A year or so before, we had frequented the Buffalo municipal airport. My wife supposed I would come in there, and with her relatives drove to the field to await my victorious coming. Although they were assured that I was not expected they waited, chatting with officials and telling of the new company, the new ship I was bringing, and a few other details.
When I didn’t arrive at the appointed time, they began to get anxious and, even in the hour I was waiting at their home they were wiring Cincinnati and intermediate points. Cinty assured them I had left OK, but from there I seemed to have vanished. They were apprehensive and considering chartering somebody to go a-hunting for me.
Naturally my disappearance caused suspicion which was relayed, through some mysterious underground channel, to B---’s airport. Activities were immediately camouflaged. R---was detailed to give parachute instruction, and newspaper advertising carried the information that on Sunday a girl would make a jump. To all appearances the airport was a thriving, legitimate school and transport centre.
Birmingham and Shorty didn’t get wise to the tip-off for some time. When they did, R---tipped me off and I slipped out; but that was not until some ten days later, after I had made two profitable trips with the Hornet-powered job.
That Hornet was a sweet job. I have seen it pass over Toronto several times quite recently, flying high, following the regular air lane from Buffalo. Whether it runs liquor each time I can’t tell, because not infrequently it operated on a purely legal basis carrying passengers. The first trip I made with her, after ferrying from Cinty, was with a load of merrymakers, bound for Toronto.
The syndicate’s airplanes are not used exclusively for rum-running. Several of the fleet operating along the Ontario border are used alternately on special charter work.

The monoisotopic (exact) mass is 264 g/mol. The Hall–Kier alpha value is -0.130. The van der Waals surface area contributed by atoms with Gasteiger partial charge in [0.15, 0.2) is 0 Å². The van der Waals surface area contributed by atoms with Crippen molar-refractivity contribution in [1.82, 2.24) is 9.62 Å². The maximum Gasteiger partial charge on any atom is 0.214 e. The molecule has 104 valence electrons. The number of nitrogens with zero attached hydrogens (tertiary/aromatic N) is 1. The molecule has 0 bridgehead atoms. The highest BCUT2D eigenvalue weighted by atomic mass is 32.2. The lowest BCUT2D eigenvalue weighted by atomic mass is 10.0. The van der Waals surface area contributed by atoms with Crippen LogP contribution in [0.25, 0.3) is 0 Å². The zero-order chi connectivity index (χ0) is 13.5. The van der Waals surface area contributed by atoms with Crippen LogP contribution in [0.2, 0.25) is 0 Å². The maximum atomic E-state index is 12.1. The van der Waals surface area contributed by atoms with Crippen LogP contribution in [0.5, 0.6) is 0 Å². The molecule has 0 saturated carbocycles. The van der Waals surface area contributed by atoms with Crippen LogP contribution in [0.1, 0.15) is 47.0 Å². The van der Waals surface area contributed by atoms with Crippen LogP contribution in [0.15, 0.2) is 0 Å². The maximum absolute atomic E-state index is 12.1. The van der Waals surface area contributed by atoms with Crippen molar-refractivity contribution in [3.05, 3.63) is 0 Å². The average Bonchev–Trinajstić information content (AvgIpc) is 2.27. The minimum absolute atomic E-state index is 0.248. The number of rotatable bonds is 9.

EVIDENTLY Shorty had made a report on the small field at Aurora. On July 2 he climbed in beside me and we ran to a good-sized field near Dundas, Ont. A tail wind was blowing and we made fast time. The machine’s performance was beautiful. It was not straining her in the least to carry 1,500 pounds pay load at 120 miles per hour cruising speed. With full throttle she would hit an air speed of 148. Stripped of everything possible in order to gain extra cargo capacity, she would carry more than a ton. A weight like that makes take-offs and landings perilous. But it’s profitable.
The load at Dundas was buried. Three men were on the field, but no sign of an automobile, Shorty directed me to taxi close to the northwestern end, where a clump of trees obscured the activities of the men. Each man emerged from the trees with a load, dumped it into the cabin and returned for more. We hocked off fifty cases, and this time Shorty was able to ride in comfort beside me.
There was one confusing thing about this booze-ferrying. I as pilot never knew where I was going. Shorty directed the men to “fill her up,” and the fuel tanks were loaded to capacity. We took off without ceremony.
“Pittsburgh,” Shorty grunted as we passed over Niagara at about 12,000 feet.
“Pittsburgh? What do you mean?” I asked.
“Pittsburgh. We’re going to Pittsburgh,” Shorty said laboriously.
That was not such a hot trip. We ran into storms and head winds that cut down our speed. At that we didn’t do so badly, making the 210 miles in a little over two hours.
We landed at a flying school some fifteen miles from the Smoky City, delivered our load and stayed over a couple of days. Then we ferried back to Buffalo. That afternoon we hopped over to Dunville, Ont., just a short hop over the lake.
There was a good field at that place and Shorty showed some enthusiasm.
“Ought to be able to take a real load out of here,” he exclaimed.
He told me I would not be needed for a couple of days, so I hitch-hiked to Crystal Beach and ferried over to Buffalo. I reported back on the morning of July 8 and Shorty informed me there were sixty cases of liquor and five of beer that were to be delivered to Pittsburgh, same field.
“Come for a Ride!”
That was my last run for the Birmingham crowd. When I arrived at my destination I was told to leave the ship and take the train back to Buffalo. Birmingham wanted to see me.